Even in a museum you can’t normally touch objects. You look at them through glass – whereas in an archive you are literally touching the lives of others from the past. “The Waddesdon register is very beautiful, and the value of seeing and touching it in the archive cannot be underestimated,” agrees Cotton.

“We have parish registers dating back to the early sixteenth century, and visitors can handle these and other material that is 800 years old at the archive. Some of our registers are masterpieces and as beautiful as an Old Master painting. At the archive you see the real essence of items such as these, which you just can’t capture online.”

In the case of the Waddesdon register, the bloodstained lower portion of the page was cut out some time after the Civil War, which explains the missing entries between 1645 and 1653. “The pages are damaged and stained, yes, but they have been through so much and have so many stories to tell. They show their age, and you can’t always see this on a web page. We are keeping them for the nation and there is no point in doing that unless people can see and touch them.”

Most visitors to archives are professional researchers and academics. But this is changing slowly, and archives are opening up their collections, redesigning their spaces and reaching out more to their communities. It’s a balance between keeping the quiet, studious atmosphere and making it an accessible place where people feel they can walk in and be comfortable.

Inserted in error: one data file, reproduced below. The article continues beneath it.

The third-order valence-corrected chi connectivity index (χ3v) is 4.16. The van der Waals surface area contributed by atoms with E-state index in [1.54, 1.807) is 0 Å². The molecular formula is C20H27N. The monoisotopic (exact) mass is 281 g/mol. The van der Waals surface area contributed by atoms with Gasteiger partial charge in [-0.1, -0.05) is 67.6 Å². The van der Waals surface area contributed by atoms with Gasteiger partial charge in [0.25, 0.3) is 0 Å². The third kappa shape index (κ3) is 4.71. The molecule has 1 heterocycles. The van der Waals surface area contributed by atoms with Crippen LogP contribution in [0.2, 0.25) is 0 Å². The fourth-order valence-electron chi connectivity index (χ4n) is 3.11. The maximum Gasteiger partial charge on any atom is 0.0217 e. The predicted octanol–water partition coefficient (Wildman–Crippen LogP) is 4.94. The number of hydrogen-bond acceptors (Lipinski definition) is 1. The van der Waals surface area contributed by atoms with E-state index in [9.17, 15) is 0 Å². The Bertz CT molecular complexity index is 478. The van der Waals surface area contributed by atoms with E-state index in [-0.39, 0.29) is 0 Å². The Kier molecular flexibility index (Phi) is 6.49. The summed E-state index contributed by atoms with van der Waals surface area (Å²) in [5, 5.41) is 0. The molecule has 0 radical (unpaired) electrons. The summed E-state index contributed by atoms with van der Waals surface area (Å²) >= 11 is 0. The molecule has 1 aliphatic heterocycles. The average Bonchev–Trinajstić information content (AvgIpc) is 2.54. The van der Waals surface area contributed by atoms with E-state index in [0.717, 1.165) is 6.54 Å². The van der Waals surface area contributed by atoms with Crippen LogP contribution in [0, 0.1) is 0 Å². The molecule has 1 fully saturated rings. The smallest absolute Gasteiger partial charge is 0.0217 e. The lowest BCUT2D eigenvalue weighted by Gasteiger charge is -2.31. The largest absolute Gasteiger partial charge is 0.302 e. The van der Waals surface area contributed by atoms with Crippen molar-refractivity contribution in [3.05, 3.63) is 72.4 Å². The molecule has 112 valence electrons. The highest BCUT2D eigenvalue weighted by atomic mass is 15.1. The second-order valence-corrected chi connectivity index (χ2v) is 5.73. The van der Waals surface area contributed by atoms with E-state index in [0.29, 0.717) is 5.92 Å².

At Kew, where the National Archives are held, there are plans to encourage more public users. A new restaurant was completed last year, and a large events space opens in May 2017. The reconfigured site will be more welcoming and accessible, with landscaped areas and water features. Future plans include new learning spaces for children and young people, and exhibition spaces to showcase the unique and rich collections held at Kew.

“Online searches are quick and easy,” says independent archivist Janice Tullock. “But you are only getting the bare bones. You get lots of names – for example workhouse records or school registers – but these don’t tell you how someone really lived. You are missing out on so much if you don’t visit a physical archive… the serendipity of a chance find, or an encounter with an interesting person, place or story.”

Looking online is a good starting point for basic research, Janice advises, “but then contact your local archives and find out what they have. A 17th century map of your village is not likely to have been digitised and there’s no substitute to seeing a beautiful object such as a historic map.”

The centenary of World War One has brought family as well as military history to the forefront. Thousands of people signed up to be involved with online archive projects run by the Imperial War Museum (IWM), for example. Like most museums today, IWM has an ongoing process of digitisation, explains their historian and project manager Charlotte Czyzyk.